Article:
You are using an older browser version. Please use a supported version for the best MSN experience.

Prolonged Northeast dry stretch to come to an end later this week

AccuWeather logo AccuWeather 12/9/2018 faith.eherts
a close up of a map: static dry spell 12/9 © Provided by Accuweather, Inc static dry spell 12/9

The northeastern United States is in the midst of a rare dry spell, though it is expected to come to a soaking end later this week.

"The last time the New York City area had a similar dry stretch was from September to October 2017, when they had 15 consecutive rain-free days," said AccuWeather Meteorologist Brian Thompson.

Since then, even shorter dry spells have been rare - the only six-day stretches occurred in November 2017 and August 2018. Interestingly, that same August, New York City ended up with nearly 200 percent of its normal rainfall for the month anyway.

Even as a powerful winter storm moves out of the Southeast this week, high pressure will remain in control of the Midwest and Northeast, maintaining clear, calm weather conditions.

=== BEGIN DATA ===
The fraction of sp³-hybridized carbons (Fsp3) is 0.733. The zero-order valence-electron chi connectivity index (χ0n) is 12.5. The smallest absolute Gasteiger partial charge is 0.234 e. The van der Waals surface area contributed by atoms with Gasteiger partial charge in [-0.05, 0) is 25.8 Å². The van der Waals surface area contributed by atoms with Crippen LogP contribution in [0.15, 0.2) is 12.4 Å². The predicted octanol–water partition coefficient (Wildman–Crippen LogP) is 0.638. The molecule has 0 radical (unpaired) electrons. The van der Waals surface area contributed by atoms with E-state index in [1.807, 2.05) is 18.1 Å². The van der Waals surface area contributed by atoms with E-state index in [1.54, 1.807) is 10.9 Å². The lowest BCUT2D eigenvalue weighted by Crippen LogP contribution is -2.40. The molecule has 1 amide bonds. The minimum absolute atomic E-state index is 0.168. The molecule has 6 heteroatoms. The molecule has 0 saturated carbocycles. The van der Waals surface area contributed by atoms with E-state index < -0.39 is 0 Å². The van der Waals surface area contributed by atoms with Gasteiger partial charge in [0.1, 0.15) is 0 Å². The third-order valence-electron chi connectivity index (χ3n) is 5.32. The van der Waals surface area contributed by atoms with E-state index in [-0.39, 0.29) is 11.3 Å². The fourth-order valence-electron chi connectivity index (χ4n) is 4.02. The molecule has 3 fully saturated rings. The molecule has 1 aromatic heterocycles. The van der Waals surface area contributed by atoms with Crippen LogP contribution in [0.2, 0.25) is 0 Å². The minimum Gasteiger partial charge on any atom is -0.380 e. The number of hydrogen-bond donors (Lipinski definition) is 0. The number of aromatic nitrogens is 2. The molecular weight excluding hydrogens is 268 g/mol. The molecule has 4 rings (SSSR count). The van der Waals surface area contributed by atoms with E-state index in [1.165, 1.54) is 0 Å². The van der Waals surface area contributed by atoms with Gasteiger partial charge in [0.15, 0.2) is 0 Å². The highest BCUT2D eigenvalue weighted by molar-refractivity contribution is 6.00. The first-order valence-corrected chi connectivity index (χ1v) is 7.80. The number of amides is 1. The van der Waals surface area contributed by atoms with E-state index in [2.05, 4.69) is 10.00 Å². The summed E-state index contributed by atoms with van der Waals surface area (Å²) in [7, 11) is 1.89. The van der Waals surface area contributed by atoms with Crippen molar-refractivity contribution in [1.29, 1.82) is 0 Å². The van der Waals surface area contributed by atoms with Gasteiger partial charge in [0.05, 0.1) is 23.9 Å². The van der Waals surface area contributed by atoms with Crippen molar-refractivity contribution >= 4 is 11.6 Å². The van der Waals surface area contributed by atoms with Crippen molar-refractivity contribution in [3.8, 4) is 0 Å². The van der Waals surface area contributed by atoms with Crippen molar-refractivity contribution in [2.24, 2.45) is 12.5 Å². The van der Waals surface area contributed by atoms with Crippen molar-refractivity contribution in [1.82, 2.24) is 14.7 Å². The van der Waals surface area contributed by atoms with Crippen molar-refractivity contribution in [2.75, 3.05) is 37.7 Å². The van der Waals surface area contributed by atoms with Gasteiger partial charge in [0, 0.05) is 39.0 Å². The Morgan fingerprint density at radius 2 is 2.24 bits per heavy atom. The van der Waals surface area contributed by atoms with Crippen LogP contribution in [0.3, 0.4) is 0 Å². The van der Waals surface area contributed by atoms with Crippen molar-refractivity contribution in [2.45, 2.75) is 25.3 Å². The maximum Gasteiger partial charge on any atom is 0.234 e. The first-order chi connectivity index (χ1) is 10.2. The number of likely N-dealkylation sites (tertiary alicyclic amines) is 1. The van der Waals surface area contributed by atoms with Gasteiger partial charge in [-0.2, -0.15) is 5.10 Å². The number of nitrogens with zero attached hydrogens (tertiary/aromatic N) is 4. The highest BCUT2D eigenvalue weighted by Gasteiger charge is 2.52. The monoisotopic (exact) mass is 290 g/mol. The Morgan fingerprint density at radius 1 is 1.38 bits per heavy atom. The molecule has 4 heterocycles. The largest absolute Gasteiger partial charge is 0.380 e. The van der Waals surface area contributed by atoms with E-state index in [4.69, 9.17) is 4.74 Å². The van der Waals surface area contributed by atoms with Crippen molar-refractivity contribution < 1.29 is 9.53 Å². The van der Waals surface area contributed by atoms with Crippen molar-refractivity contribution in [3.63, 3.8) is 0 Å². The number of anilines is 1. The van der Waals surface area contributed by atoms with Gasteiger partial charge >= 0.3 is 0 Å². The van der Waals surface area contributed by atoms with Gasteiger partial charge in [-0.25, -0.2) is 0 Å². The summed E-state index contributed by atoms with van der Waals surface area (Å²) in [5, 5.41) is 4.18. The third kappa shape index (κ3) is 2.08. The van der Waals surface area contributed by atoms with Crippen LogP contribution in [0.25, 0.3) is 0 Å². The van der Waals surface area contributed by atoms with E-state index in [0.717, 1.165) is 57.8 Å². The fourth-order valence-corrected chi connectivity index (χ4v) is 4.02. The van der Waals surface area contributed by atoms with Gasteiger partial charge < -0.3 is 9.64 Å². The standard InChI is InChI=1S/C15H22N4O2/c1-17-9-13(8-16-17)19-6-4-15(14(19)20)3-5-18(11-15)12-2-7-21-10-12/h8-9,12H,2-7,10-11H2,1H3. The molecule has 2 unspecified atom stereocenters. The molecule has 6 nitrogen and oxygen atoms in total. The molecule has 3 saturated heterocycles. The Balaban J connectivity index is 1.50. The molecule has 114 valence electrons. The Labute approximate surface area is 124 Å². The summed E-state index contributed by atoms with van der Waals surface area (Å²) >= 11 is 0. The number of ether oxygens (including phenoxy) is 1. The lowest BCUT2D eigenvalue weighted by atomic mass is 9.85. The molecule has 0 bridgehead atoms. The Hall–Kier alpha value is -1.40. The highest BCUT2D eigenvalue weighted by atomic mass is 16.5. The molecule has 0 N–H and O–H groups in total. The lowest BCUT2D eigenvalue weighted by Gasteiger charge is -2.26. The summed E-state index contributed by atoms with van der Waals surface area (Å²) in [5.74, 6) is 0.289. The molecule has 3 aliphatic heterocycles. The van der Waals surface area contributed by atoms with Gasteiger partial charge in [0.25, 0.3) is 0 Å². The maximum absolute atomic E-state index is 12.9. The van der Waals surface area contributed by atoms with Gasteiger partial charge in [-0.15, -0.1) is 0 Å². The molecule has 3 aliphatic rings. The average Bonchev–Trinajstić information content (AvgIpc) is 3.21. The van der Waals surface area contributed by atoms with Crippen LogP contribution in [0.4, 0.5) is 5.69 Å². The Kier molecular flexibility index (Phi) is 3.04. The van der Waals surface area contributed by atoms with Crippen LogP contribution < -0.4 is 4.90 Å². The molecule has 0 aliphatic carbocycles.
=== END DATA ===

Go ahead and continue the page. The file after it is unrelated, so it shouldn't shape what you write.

High temperatures will struggle to reach normal levels, instead topping out 5-10 F below average each afternoon.

By the end of the week, another storm gathering strength in the South with set its sights on the northeastern U.S.

a close up of a map: ne storm scenario © Provided by Accuweather, Inc ne storm scenario

According to Thompson, this system is not expected to bring widespread wintry weather.

"With the cold air moving out toward the end of the week, the next storm moving into the East will bring primarily rain," he said.

"There is the potential for a few inches of rain along portions of the Eastern Seaboard from Friday into Friday night, which can lead to flooding."

Overnight temperatures this week will continue to freeze and harden the ground, increasing the threat of high runoff when the first rounds of rain move into the region.

Street flooding and the associated threats, such as hydroplaning, washouts and road closures, will therefore be more likely. Anyone planning travel through the region can expect delays.


More From AccuWeather

image beaconimage beaconimage beacon